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Date of Award
Thesis - Pacific Access Restricted
Master of Arts (M.A.)
Glen R. Albaugh
First Committee Member
Christopher R. Snell
Second Committee Member
Martin T. Gipson
Third Committee Member
S. Thomas Stubbs
It was hypothesized that a concentration routine intervention would have a significant positive effect on the performance of intercollegiate golfers. A concentration routine consisted of a preshot and a postshot routine. In addition, this study predicted that a positive relationship would exist between routine execution and golf performance. The seven members of an NCAA Division I female golf team participated in this study.
A one-way factorial design with repeated measures on multiple dependent variables tested the effects of the treatment among three time-frames. The three timeframes were: (a) Pre-treatment, which consisted of the four tournaments prior to the intervention; (b) Treatment-one, which consisted of the three tournaments immediately following the Introduction and Implementation Phases of the intervention; and (c) Treatment-two, which consisted of the three tournaments immediately following treatment-one.
The results indicated that the treatment had a significant effect on golf performance. Subsequent discriminant function analyses and univariate F-tests revealed that scoring differential -- score minus the course rating -- contributed most to the difference in overall golf performance and exhibited a significant treatment effect. On the other hand, (a) percentage of fairways hit, (b) percentage of greens hit in regulation, (c) percentage of up-and-downs, and (d) number of putts per round revealed no significant treatment effect.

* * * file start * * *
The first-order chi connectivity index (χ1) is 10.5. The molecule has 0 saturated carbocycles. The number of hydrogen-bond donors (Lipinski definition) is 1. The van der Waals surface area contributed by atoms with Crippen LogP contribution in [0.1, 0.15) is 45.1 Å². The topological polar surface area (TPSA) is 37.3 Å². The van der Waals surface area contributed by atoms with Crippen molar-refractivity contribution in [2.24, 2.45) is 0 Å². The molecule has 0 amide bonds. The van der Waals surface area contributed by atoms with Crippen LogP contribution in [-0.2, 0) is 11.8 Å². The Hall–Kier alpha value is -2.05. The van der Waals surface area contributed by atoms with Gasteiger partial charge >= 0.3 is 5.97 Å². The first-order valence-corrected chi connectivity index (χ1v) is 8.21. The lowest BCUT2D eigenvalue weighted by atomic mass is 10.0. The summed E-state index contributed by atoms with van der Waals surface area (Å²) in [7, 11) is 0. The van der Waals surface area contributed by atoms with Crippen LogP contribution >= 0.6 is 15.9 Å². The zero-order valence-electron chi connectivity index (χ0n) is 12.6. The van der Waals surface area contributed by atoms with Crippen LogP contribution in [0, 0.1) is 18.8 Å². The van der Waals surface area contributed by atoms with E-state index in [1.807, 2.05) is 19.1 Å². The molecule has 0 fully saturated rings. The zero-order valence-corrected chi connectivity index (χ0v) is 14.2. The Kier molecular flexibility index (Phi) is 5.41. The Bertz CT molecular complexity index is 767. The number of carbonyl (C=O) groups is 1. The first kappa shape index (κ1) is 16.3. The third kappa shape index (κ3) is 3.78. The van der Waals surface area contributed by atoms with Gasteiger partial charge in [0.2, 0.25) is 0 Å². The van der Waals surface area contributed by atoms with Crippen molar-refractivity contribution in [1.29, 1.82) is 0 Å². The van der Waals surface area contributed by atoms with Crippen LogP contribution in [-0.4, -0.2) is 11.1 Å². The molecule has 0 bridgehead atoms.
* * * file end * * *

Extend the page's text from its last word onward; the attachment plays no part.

A Least Significant Difference (LSD) post hoc test indicated that: (a) Scoring differential increased significantly from pre-treatment to treatment-one; (b) Scoring differential decreased significantly from treatment-one to treatment-two; and (c) Scoring differential decreased significantly from pre-treatment to treatment-two.
A multivariate multiple regression found a significant relationship between routine execution and golf performance. The canonical correlation coefficient (Rc), combined with the canonical correlation coefficient squared (Rc2 ), revealed that a majority of the variance between the sets was shared. Additional canonical correlation analyses indicated that a portion of the variance in the individual measures of golf performance was explained by a linear composite of routine execution. Therefore, for this sample of golfers, it was asserted that routine execution was a significant contributor to golf performance.
Kane, Beth Brown. (1995). Effects of a concentration routine intervention on the performance of intercollegiate golfers. University of the Pacific, Thesis - Pacific Access Restricted. https://scholarlycommons.pacific.edu/uop_etds/2283
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